Media Statement
by Lim Kit Siang - Parliamentary Opposition Leader, DAP Secretary-General and MP for Tanjong
in Petaling Jaya
on Monday, February 17 1997

University corporatisation proposals should be underpinned by a thorough process of consultation with academicians to check serious brain drain in local universities

It is high time that the university corporatisation plans and proposals be made available to the academicians to check the serious brain drain faced by the local universities.

The medical faculties in the three local universities, for instance, are facing a crisis because of an exodus of experienced doctors to private hospitals.

The Medical Faculty at University Kebangsaan Malaysia lost two professors and 18 associate professors in the last six months while 25 lecturers quit the faculty of Universiti Malaya last year.

Four lecturers left Universiti Sains Malaysia’s School of Medicine last month with another four expected to leave soon.

The UKM medical faculty is already understaffed as 25 per cent of the lecturers have left for the private sector or other universities and is short of 90 lecturers as the faculty requires at least 350.

The advice by the Minister for Education, Datuk Seri Najib Tun Razak, is that the doctors from the universities’ medical faculties in the country should be patient and not to move to private practices as a new salary scheme will soon be implemented for them.

He said that under the corporatisation of all universities, including the University Hospital, salary structure of the doctors will be much more competitive and at a market rate.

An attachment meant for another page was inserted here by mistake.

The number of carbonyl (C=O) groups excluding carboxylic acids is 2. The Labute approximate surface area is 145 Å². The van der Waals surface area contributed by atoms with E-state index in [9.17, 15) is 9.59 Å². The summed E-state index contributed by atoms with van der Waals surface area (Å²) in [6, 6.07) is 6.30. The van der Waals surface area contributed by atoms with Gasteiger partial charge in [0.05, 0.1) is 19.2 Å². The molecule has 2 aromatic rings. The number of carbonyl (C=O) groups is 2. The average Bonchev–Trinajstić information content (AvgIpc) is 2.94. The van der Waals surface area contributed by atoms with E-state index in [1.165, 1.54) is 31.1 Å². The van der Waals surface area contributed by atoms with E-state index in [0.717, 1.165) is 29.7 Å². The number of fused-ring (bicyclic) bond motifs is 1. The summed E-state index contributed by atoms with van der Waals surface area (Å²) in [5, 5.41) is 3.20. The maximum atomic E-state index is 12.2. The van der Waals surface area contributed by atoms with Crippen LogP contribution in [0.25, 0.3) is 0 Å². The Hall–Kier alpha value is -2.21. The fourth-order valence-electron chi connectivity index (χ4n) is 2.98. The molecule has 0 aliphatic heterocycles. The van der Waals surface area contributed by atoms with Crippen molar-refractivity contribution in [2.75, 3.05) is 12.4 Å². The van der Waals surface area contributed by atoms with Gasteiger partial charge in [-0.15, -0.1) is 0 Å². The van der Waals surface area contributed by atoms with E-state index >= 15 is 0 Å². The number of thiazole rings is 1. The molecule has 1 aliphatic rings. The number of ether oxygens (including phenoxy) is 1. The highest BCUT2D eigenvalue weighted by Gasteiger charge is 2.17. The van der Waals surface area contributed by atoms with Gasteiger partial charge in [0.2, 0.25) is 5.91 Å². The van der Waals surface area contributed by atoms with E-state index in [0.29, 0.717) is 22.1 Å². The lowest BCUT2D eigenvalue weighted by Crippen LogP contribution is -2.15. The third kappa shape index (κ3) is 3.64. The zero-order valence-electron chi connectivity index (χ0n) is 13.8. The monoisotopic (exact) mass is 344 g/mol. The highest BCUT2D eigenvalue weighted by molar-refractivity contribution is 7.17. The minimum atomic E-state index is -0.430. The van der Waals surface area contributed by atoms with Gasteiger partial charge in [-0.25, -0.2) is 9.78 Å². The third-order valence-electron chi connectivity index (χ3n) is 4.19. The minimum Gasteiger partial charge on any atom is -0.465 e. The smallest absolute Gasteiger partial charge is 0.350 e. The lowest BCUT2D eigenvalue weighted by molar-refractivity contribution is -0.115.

Najib’s advice is unlikely to have much impact to check the brain drain from the local universities, as there is deep frustration and disillusionment among academicians in all universities about the secrecy with which the corporatisation of the universities is being carried out.

I recently asked several Univerisity of Malaya lecturers who expressed total ignorance about the university’s corporatisation plans and proposals, and who are quite skeptical that it could be introduced this year because of the absence of any information about it in the academic community.

It the doctors and lecturers in the local universities had been fully involved in the formulation of the corporatisation plans and proposals, it might have acted as an incentive to persuade them to remain if the salary schemes under the corporatisation would be more competitive and at a market rate.

The university corporatisation proposals should therefore be undepinned by a thorough process of consultation with the academicians to check the serious brain drain in the local universities. The corporatisation plans and proposals should be made public so that academicians can give their views and input.